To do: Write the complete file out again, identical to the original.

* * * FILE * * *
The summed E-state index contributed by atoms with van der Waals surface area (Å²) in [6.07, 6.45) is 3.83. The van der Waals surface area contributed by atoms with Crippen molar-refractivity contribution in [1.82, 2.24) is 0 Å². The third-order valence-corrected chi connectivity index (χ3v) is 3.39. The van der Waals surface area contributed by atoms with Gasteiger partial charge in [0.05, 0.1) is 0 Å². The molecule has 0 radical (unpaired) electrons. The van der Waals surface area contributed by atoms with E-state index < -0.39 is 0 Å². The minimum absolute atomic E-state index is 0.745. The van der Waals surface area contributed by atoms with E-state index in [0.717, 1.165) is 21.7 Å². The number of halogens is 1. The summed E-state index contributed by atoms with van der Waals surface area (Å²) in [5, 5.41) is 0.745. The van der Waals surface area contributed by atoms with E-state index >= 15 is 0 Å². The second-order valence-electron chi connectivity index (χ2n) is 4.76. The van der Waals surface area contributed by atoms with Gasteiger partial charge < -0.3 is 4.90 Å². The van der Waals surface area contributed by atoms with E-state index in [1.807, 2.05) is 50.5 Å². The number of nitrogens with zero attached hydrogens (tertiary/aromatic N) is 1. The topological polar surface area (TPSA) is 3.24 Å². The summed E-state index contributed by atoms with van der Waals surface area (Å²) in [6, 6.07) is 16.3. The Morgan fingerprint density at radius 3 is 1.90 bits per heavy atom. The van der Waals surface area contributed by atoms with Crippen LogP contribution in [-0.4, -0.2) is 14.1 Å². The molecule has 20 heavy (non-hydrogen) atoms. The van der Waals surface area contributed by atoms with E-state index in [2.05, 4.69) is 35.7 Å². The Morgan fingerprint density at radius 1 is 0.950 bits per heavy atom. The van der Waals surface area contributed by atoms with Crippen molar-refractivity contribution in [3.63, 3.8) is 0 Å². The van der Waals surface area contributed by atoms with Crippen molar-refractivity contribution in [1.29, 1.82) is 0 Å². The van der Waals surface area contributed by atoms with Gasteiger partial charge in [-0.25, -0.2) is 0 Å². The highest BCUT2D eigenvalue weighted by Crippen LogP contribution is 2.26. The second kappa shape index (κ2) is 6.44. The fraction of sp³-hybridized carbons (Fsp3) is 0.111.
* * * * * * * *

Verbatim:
The summed E-state index contributed by atoms with van der Waals surface area (Å²) in [6.07, 6.45) is 3.83. The van der Waals surface area contributed by atoms with Crippen molar-refractivity contribution in [1.82, 2.24) is 0 Å². The third-order valence-corrected chi connectivity index (χ3v) is 3.39. The van der Waals surface area contributed by atoms with Gasteiger partial charge in [0.05, 0.1) is 0 Å². The molecule has 0 radical (unpaired) electrons. The van der Waals surface area contributed by atoms with E-state index < -0.39 is 0 Å². The minimum absolute atomic E-state index is 0.745. The van der Waals surface area contributed by atoms with E-state index in [0.717, 1.165) is 21.7 Å². The number of halogens is 1. The summed E-state index contributed by atoms with van der Waals surface area (Å²) in [5, 5.41) is 0.745. The van der Waals surface area contributed by atoms with E-state index >= 15 is 0 Å². The second-order valence-electron chi connectivity index (χ2n) is 4.76. The van der Waals surface area contributed by atoms with Gasteiger partial charge < -0.3 is 4.90 Å². The van der Waals surface area contributed by atoms with E-state index in [1.807, 2.05) is 50.5 Å². The number of nitrogens with zero attached hydrogens (tertiary/aromatic N) is 1. The topological polar surface area (TPSA) is 3.24 Å². The summed E-state index contributed by atoms with van der Waals surface area (Å²) in [6, 6.07) is 16.3. The Morgan fingerprint density at radius 3 is 1.90 bits per heavy atom. The van der Waals surface area contributed by atoms with Crippen LogP contribution in [-0.4, -0.2) is 14.1 Å². The molecule has 20 heavy (non-hydrogen) atoms. The van der Waals surface area contributed by atoms with E-state index in [2.05, 4.69) is 35.7 Å². The Morgan fingerprint density at radius 1 is 0.950 bits per heavy atom. The van der Waals surface area contributed by atoms with Crippen molar-refractivity contribution in [3.63, 3.8) is 0 Å². The van der Waals surface area contributed by atoms with Crippen molar-refractivity contribution in [1.29, 1.82) is 0 Å². The van der Waals surface area contributed by atoms with Gasteiger partial charge in [-0.25, -0.2) is 0 Å². The highest BCUT2D eigenvalue weighted by Crippen LogP contribution is 2.26. The second kappa shape index (κ2) is 6.44. The fraction of sp³-hybridized carbons (Fsp3) is 0.111.